I of all people understand the thrill of buying another book I think will improve my life. It is an amazing feeling when you read something and think, “Oh that was some good shit right there!” It’s almost as if I’m powering up every time I read a new piece of information, method, or wisdom. The problem with this is that when you read too much self-improvement books, tips, and tricks, it is actually doing more harm than good.
I am by no means saying that the new information you take in is wrong or harmful in itself, but things start to get complicated when it's stacked onto the arsenal of other quotes, positivity techniques, and ancient knowledge
you learned in the last two weeks. When you overload yourself with non-congruent or varying ideas of self-improvement, it becomes almost impossible to structure these methodologies in your life effectively. Most of the time, this just leads to more confusion and overthinking.
Have you ever had so many things to choose from that it took you forever to actually make a decision? Ever seen a menu with 14 pages of entrees and ended up going with what your friend got or what the waiter recommends? Ever designed a character in a video game for 3 hours straight because of all the modification options? Ever think that you could do anything you want with your life, if only you knew what you wanted to do?
This phenomenon is called overchoice. Overchoice is a cognitive process in which humans have a hard time making decisions when given too many, often very similar, options. This isn’t to say that people have trouble making decisions as soon as the number of choices alone goes up. When there is a clearly dominant or more preferred option, things obviously get easier. If there are 13 different steak options and you don’t eat red meat, then you’re probably going to get the chicken. The difficulty come when there is an overabundance of many very viable options to choose from. You know where I’m going with this.
When you have Tony Robbins, Buddha, Don Miguel Ruiz, Jesus, Grant Cardone, Stephen Covey, Dale Carnegie, Robert Kiyosaki, Lewis Howes, Tim Ferriss, Plato, Confucius, Deepak Chopra, The Dalai Lama, and your mom all rolling around in your head while you’re trying to choose whether or not you are going to punch some asshole in the face, things get difficult. What’s missing is structure. How do you gain structure? Let’s talk science.
If my 6th grade science teacher Mrs. Franklin pounded one piece of information into my head, it was the scientific method of experimentation. One of the, if not the most important, procedures in conducting experiments was the concept of constants and variables. Keep everything else the same except the thing you are testing. Constants are what stay the same. The variable is what changes for each test. You can’t test two variables at the same time because you would not know which one caused the results you observed. Once the results for ONE variable are recorded, the variable can change to something new.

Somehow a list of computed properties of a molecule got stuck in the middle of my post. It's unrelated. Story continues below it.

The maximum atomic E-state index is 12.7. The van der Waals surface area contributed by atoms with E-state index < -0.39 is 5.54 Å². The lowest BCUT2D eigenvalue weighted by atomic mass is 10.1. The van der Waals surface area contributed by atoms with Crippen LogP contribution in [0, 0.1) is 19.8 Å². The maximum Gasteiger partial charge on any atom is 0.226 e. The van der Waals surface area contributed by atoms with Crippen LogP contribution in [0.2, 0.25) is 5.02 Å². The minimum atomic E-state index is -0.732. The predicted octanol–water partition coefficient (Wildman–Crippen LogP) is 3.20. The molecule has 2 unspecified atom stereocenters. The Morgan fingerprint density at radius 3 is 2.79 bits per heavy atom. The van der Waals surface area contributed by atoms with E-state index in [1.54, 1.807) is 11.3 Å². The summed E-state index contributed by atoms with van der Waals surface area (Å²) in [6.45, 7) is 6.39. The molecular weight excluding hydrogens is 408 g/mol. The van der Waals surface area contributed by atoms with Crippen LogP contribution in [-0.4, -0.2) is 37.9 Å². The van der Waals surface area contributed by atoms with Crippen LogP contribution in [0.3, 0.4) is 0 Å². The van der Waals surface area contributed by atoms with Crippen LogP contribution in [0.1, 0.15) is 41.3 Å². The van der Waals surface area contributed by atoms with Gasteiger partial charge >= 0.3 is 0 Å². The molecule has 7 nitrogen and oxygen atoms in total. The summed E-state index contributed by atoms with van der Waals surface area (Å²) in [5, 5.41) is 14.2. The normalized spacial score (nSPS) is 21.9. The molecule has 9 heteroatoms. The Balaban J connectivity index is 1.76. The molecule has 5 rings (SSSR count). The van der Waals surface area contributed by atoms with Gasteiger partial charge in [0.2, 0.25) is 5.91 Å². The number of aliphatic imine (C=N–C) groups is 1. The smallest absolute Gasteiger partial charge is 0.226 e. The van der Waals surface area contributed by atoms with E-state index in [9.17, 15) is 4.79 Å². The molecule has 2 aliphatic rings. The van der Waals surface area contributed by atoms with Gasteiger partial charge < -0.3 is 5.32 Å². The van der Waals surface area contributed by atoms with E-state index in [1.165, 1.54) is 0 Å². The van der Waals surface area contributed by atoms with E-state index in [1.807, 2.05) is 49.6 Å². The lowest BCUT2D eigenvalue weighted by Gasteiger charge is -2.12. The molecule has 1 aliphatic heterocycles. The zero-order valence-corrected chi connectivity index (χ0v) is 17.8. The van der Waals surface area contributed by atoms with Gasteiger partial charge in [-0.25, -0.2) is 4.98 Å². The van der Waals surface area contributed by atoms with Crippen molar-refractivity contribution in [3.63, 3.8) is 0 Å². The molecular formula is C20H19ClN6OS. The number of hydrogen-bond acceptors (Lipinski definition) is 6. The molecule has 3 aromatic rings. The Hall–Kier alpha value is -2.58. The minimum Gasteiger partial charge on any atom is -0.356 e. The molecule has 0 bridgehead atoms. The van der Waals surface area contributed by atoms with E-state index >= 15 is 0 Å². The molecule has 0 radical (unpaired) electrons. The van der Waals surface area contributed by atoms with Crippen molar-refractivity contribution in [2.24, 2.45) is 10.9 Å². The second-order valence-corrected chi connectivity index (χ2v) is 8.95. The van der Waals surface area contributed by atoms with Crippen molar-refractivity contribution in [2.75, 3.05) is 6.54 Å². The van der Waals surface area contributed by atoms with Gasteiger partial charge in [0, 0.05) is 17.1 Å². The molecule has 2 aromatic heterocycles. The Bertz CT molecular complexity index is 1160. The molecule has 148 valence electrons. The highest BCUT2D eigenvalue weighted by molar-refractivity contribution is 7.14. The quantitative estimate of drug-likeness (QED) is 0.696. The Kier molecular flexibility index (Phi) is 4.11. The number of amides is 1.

Imagine you are baking cookies with 1 egg, 1 cup of butter, 1 cup of sugar, and 1 tsp of vanilla. This is the constant recipe. If you change the amount of eggs and sugar, you will not know which change made the cookies the way they are now. That’s why you change one at a time, and see the corresponding results.
(overkill on food analogies. Probably a wake up call)
NO CRASH DIETS
The point is, if you are constantly running with with 6 new self help methods you are trying to implement in your head you will not see the effectiveness of any. No matter how awesome something seems when you read it, you have to give it the appropriate amount it time to test in your own life. From there, you must continue with the same one method if you want to instill it as a habit. Otherwise you will put yourself on overload. DON’T CRASH DIET YOUR SELF-IMPROVEMENT. Crash diets never work.
RED LIGHT GREEN LIGHT
A good way to approach new self improvement methods is with… another method (I know, right?). The red light green light method. GREEN LIGHT: This is what you’re already good at. You look at yourself and possibly see something you want to improve. You look for books, articles, or whatever you can find to improve yourself. You find something good. RED LIGHT: Once you find something good and want to implement it, focus on that. Stop researching for the meantime. See how proper implementation of whatever you learned is affecting you. If you like the results, keep with it. If it doesn’t seem to be for you, now you know that specific method doesn’t work. GREEN LIGHT.
This way you will be making more lasting changes in your habits. Plus, you will be able to more effectively build a structure of values in which you lead your decisions. People with a very firm and unwavering set of values have a less difficult time making decisions. It’s hard to say that difficulty in decision making will go away completely, but having structure and set values definitely makes things easier.